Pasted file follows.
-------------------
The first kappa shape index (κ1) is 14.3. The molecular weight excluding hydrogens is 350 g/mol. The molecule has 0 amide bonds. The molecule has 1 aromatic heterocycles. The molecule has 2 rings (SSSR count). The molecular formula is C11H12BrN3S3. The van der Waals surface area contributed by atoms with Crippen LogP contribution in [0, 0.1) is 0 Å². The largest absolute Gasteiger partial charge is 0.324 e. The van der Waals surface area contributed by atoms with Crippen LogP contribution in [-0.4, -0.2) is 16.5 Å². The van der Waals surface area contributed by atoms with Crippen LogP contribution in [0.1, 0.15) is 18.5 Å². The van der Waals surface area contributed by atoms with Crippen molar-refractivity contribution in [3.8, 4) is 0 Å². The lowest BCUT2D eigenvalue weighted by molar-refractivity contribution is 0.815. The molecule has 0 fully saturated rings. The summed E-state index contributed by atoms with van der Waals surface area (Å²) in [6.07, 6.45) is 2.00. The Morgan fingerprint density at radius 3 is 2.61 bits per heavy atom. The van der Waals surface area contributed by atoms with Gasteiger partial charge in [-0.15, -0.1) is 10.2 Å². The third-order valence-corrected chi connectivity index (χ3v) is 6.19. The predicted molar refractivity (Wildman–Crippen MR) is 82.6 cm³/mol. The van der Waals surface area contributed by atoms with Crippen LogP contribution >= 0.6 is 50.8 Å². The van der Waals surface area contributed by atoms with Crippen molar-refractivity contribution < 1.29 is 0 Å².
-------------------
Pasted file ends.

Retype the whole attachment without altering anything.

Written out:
The first kappa shape index (κ1) is 14.3. The molecular weight excluding hydrogens is 350 g/mol. The molecule has 0 amide bonds. The molecule has 1 aromatic heterocycles. The molecule has 2 rings (SSSR count). The molecular formula is C11H12BrN3S3. The van der Waals surface area contributed by atoms with Crippen LogP contribution in [0, 0.1) is 0 Å². The largest absolute Gasteiger partial charge is 0.324 e. The van der Waals surface area contributed by atoms with Crippen LogP contribution in [-0.4, -0.2) is 16.5 Å². The van der Waals surface area contributed by atoms with Crippen LogP contribution in [0.1, 0.15) is 18.5 Å². The van der Waals surface area contributed by atoms with Crippen molar-refractivity contribution in [3.8, 4) is 0 Å². The lowest BCUT2D eigenvalue weighted by molar-refractivity contribution is 0.815. The molecule has 0 fully saturated rings. The summed E-state index contributed by atoms with van der Waals surface area (Å²) in [6.07, 6.45) is 2.00. The Morgan fingerprint density at radius 3 is 2.61 bits per heavy atom. The van der Waals surface area contributed by atoms with Gasteiger partial charge in [-0.15, -0.1) is 10.2 Å². The third-order valence-corrected chi connectivity index (χ3v) is 6.19. The predicted molar refractivity (Wildman–Crippen MR) is 82.6 cm³/mol. The van der Waals surface area contributed by atoms with Crippen LogP contribution >= 0.6 is 50.8 Å². The van der Waals surface area contributed by atoms with Crippen molar-refractivity contribution < 1.29 is 0 Å².